Payments for forest environmental services (PFES) is a major breakthrough policy in the Vietnamese forestry sector because it contributes 25% of the total investments in the forestry sector and serves as the first market-based instrument employed to protect forests. However, there is little empirical evidence of its effectiveness. Is the policy meeting the core objectives of improving forest cover and forest quality and is it also achieving its claims of supporting local livelihoods? This paper analyses the environmental, social, and economic impacts of PFES in Son La province, the longest standing implementation of a PFES scheme in Vietnam. Our study uses a sampling method that incorporates pre-matching and a before-after-control-intervention approach. Data was collected from government statistics, remote sensing analysis, focus group discussions involving 236 people, surveys with a total of 240 households, and key informant interviews with 45 people. Our findings show that additionality of PFES in Son La is controversial and depends on who collects the data and what data is used to evaluate the impacts of PFES. Data collection is also politicized to serve central, provincial and district government interests. Evidence shows that PFES has provided little additional income to individual villagers to protect forests in Son La. However, total PFES revenue paid to communities generates significant income for village communities. Moreover, not all villagers can receive continuous payments from PFES, meaning that PFES has not become a stable source of income, rendering the permanence of PFES limited. Improving monitoring and evaluation policies coupled with transparent, inclusive, independent mechanisms are essential to providing a more accurate reflection of impacts from PFES in Vietnam.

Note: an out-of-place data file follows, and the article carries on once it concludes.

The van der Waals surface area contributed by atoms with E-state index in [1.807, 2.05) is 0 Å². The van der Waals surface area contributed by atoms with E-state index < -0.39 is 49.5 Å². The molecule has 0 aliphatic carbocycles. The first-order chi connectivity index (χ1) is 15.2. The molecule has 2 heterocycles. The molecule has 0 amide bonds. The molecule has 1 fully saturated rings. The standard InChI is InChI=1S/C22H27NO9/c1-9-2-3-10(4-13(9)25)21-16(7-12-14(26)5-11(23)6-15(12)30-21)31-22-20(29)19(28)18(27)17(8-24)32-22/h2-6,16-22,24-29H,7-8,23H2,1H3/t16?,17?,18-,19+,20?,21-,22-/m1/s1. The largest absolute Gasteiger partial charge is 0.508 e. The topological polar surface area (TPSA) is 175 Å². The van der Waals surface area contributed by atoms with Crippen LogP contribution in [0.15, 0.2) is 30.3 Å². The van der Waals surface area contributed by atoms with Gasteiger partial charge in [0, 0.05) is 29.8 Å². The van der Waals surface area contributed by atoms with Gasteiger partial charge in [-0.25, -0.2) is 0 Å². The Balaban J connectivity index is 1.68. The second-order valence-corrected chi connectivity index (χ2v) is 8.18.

Authors: Pham, T.T.; Ngo, H.C.; Đào Thị, L.C.; Hoàng, T.L.; Fisher, M.R.
Publication type: Journal Article, Non-ISI